Home / Mint-lounge / Features /  Film Review | 12 Years a Slave

Last Monday, the Supreme Court issued suo moto notices to two state governments, Odisha and Andhra Pradesh, when a labour contractor from Andhra Pradesh chopped off the hands of two migrant labourers from Odisha who were working as bonded labour under him. A news snippet in many newspapers and sites, it carried no real shock value. Every now and then, tid-bits about subjugation and bondage of Dalits, tribals and lower castes make news. In many parts of India, slavery in some form is routine. Far away, Africa is many years behind other countries, in government and policy attempts, to abolish slavery. Closer home, slavery is an everyday reality in many parts of Nepal.

I watched Steve McQueen’s 12 Years a Slave about slavery in 19th century America with silent exasperation. You have seen slavery in cinema before, almost always under a rosy, redemptive tint that extols the slave’s heroism and will, or occasionally laced with sharp irony as in Quentin Tarantino’s Django Unchained (2012). The reactions you can muster to this film are beyond moral disgust or tears. All I had was a distressed numbness. McQueen shows whipping and lacerating of slaves in long scenes—almost as a fetish; these scenes could easily be interpreted as torture porn. The slave’s servility and silence are taken for granted, they survive because of their silence. The stinging directness is, of course, to further McQueen’s intensely moral lens, as if urging, ‘America, look at your history.’ 12 Years a Slave is a cinematic equivalent of a polemical essay with moral heat in its belly.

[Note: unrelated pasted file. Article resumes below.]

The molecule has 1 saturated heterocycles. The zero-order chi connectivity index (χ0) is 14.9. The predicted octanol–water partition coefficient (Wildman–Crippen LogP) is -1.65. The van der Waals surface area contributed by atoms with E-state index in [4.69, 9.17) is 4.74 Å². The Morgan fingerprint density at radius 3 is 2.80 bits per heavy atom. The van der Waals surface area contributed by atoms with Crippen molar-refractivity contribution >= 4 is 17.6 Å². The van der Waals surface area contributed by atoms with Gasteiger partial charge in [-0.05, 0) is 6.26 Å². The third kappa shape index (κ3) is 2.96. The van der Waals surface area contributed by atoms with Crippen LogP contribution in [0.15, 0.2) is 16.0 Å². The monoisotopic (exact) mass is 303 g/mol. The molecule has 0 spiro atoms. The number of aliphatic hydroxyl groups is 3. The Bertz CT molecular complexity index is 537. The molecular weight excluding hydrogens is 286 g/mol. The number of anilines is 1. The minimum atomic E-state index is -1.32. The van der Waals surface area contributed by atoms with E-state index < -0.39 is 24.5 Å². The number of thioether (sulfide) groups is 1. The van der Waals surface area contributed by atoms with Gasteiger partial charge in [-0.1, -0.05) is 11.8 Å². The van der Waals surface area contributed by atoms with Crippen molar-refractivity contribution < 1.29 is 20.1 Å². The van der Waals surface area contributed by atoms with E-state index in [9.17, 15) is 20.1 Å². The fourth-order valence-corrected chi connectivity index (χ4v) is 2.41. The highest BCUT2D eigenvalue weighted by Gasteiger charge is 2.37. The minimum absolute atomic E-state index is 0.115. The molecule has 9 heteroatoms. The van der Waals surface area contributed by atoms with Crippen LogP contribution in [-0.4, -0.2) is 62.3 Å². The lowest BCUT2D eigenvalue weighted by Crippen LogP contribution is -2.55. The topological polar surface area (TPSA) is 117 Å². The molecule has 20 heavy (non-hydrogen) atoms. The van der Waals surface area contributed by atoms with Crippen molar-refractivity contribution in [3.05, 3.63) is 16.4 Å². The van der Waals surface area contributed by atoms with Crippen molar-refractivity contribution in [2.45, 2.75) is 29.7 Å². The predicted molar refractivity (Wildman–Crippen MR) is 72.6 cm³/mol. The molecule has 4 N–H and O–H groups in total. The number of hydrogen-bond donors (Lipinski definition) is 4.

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Lupita Nyong’o plays a young black girl, Patsey, who is serially abused in the film

McQueen leaves out the repreive and Northup’s weak attempts at objectivity completely. Structured in episodes, with flashback points, the film has a simple narrative. The director’s icy and unwavering stare at his subjects, seen in his earlier feature films, Hunger (2008) and Shame (2011), is evident in 12 Years a Slave too, although for different purposes. Here he is more of a polemicist, not interested in dysfunction or insanity of human beings.

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The British lead actor Chiwetel Ejiofor carries off Solomon’s journey with just the right balance of restraint and histrionics, and Michael Fassbender, who has worked with McQueen in the director’s earlier two films, is a riveting study in evil insanity. He drums up enough vile to portray Edwin Epps, the cotton plantation owner who serially abuses a young black girl Patsey (Lupita Nyong’o). McQueen denies Patsey the zest that Northup attributes to her in his memoir. Here, her scars are the bloodiest, and most sore; in one scene, the camera casually pans by her wounded eye streaked with blood. The language used in the dialogues has the formality and grace of that age, which makes the inhumanity of the story even more difficult to digest.

12 Years a Slave is a nightmare, and McQueen intends it to be so. Racism has never before appeared so intimately terrifying on screen. It is a modern classic.

12 Years a Slave releases in theatres on Friday.

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